Carolyn Young is a business writer who focuses on entrepreneurial concepts and the business formation. She has over 25 years of experience in business roles, and has authored several entrepreneurship textbooks.
David has been writing and learning about business, finance and globalization for a quarter-century, starting with a small New York consulting firm in the 1990s.
Published on December 15, 2021 Updated on February 18, 2024
$6,550 - $14,100
$100,000 - $500,000 p.a.
Time to build
1 – 3 Months
$70,000 - $100,000 p.a.
Goods need to move from one place to another for all kinds of reasons, which means having the right truck could open a world of possibilities. With a box truck — a chassis cab with an enclosed box-shaped cargo space — you can courier large products and packages, help people move, haul away junk, or even make deliveries for Amazon.
Trucks deliver more than 70% of all US freight by weight, making the trucking industry worth nearly three-quarters of a trillion dollars. With a box truck, you can grab a piece of that massive market and make an excellent living.
Starting up a box truck business will be a challenge, however, and you’ll need the right knowledge to succeed. Fortunately, this step-by-step guide is loaded with insights and information to get you on your way to building a thriving box truck business.
Looking to register your business? A limited liability company (LLC) is the best legal structure for new businesses because it is fast and simple.
The US trucking industry is greatly influenced by the e-commerce market, which is expected to grow from $430 billion in 2020 to over $560 billion by 2025, an increase of 30%, according to market research firm Statista. This means that trucks capable of making a lot of deliveries in a limited area in a certain timeframe will be in great demand.((https://www.statista.com/statistics/272391/us-retail-e-commerce-sales-forecast/))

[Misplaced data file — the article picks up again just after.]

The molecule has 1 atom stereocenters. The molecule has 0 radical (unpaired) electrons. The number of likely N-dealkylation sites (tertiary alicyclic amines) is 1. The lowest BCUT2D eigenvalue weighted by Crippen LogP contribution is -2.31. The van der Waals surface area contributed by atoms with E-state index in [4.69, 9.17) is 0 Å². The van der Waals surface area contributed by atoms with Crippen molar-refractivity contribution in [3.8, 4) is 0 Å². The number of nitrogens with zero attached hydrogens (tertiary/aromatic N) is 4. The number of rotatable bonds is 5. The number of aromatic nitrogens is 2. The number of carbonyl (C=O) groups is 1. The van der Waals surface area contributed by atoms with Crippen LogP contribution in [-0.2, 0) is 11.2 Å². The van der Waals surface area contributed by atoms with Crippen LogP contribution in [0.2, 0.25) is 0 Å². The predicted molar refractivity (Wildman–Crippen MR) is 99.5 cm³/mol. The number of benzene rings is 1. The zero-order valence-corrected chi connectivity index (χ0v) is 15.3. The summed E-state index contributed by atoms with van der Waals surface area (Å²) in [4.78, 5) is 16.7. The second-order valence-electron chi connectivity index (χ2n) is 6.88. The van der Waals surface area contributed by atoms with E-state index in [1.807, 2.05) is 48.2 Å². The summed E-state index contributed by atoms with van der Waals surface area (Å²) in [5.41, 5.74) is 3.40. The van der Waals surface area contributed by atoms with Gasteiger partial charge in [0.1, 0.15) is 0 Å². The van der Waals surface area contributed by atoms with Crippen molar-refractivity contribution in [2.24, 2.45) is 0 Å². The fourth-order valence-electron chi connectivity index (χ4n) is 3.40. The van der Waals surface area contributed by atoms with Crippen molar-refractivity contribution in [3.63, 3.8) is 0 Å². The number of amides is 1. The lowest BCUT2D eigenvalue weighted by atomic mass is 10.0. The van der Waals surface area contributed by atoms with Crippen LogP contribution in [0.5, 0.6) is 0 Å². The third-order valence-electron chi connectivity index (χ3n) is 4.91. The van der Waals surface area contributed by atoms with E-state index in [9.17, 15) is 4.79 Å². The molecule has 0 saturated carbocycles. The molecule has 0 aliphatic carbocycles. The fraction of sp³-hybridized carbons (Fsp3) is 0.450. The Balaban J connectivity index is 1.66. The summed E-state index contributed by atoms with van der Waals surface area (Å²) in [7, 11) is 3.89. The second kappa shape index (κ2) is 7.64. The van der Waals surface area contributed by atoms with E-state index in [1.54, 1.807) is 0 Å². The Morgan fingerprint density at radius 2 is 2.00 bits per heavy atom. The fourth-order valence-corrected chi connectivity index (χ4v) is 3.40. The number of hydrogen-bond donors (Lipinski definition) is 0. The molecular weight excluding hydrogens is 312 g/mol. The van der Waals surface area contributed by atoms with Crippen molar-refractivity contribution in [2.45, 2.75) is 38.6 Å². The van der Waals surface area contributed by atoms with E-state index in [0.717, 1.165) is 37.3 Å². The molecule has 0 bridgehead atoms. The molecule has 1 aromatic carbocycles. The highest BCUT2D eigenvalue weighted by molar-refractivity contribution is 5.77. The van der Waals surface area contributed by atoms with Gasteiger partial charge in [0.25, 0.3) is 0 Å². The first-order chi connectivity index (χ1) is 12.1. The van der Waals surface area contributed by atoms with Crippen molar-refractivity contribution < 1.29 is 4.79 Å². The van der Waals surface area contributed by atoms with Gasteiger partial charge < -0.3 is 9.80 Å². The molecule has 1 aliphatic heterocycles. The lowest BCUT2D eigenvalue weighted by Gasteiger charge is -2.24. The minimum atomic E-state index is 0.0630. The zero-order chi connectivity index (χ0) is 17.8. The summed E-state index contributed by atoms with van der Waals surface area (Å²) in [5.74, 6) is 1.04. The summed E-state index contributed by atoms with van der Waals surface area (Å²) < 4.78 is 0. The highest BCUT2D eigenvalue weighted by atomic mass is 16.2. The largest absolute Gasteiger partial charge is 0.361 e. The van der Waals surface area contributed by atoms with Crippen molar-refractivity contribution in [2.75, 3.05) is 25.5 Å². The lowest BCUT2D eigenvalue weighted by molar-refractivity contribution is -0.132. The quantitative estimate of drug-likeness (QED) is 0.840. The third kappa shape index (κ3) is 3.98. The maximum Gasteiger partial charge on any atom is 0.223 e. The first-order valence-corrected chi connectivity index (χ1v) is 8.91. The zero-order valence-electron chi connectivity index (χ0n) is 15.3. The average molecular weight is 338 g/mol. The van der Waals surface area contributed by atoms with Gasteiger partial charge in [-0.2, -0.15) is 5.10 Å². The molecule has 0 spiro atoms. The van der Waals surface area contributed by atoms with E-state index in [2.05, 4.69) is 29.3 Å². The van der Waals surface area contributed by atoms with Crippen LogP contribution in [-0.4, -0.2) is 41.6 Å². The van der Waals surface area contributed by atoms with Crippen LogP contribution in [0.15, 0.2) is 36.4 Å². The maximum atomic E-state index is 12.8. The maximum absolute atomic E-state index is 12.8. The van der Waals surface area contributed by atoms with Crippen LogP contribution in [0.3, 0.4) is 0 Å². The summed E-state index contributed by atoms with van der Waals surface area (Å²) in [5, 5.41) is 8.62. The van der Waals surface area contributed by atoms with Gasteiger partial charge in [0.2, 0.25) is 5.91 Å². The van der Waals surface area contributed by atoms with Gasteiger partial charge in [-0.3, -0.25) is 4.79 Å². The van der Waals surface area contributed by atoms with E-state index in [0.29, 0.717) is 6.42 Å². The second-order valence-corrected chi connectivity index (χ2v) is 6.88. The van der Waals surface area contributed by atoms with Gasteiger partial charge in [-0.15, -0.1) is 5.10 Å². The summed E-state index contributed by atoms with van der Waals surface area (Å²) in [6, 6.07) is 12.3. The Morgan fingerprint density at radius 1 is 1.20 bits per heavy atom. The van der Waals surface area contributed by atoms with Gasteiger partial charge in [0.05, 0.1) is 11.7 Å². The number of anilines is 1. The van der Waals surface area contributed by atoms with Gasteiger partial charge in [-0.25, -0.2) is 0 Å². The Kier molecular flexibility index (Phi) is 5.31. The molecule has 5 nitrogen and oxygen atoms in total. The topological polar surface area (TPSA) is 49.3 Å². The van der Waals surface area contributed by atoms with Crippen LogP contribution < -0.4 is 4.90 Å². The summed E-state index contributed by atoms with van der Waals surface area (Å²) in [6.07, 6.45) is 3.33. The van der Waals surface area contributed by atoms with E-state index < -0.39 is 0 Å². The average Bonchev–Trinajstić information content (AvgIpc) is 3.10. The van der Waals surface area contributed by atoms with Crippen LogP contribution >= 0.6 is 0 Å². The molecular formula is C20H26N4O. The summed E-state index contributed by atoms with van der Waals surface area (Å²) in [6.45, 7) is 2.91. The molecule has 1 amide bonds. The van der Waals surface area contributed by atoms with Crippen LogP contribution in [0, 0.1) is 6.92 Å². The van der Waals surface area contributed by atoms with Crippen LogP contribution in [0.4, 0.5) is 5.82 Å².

How much does it cost to start a box truck business?
Startup costs for a box truck business range from about $6,500 to $14,000. These numbers include either buying a used truck for as little as $5,000, or putting a 5-10% down payment on a new truck, which could cost as much as $50,000.
You’ll need a handful of items to launch your box truck business successfully. Here’s a list to help you get started:
Box truck with shelving
Trailer and hitch
Furniture pads and dollies
Setting up a business name and corporation
$150 - $200
Licenses and permits
$100 - $300
$100 - $300
Business cards and brochures
$200 - $300
$1,000 - $3,000
Down payment on a truck or the purchase of a used truck
$5,000 - $10,000
$6,550 - $14,100
How much can you earn from a box truck business?
Prices for box truck deliveries vary greatly depending on the size and value of the load. Working by yourself, you can expect a 70% profit margin and assume an average load price of $200.
In your first year or two, you could work from home and do 10 deliveries per week, bringing in about $100,000 in annual revenue and $70,000 in profit. As your brand gains recognition and you add trucks, hire drivers, and rent an office, you might do 50 loads per week, but your margin would fall to around 20%. Thus, your annual revenue would be over $500,000 and your pre-tax profit would be around $100,000.
These numbers are in line with Amazon’s delivery program Amazon Relay, which offers average salaries running from about $50,000 to $150,000. That’s another opportunity you might consider, though the hours can be long.
What barriers to entry are there?
There are a few barriers to entry for a box truck business. Your biggest challenges will be:
Getting clients – You’ll need to stand out to attract work
Box Truck – You’ll need to find and finance a reliable vehicle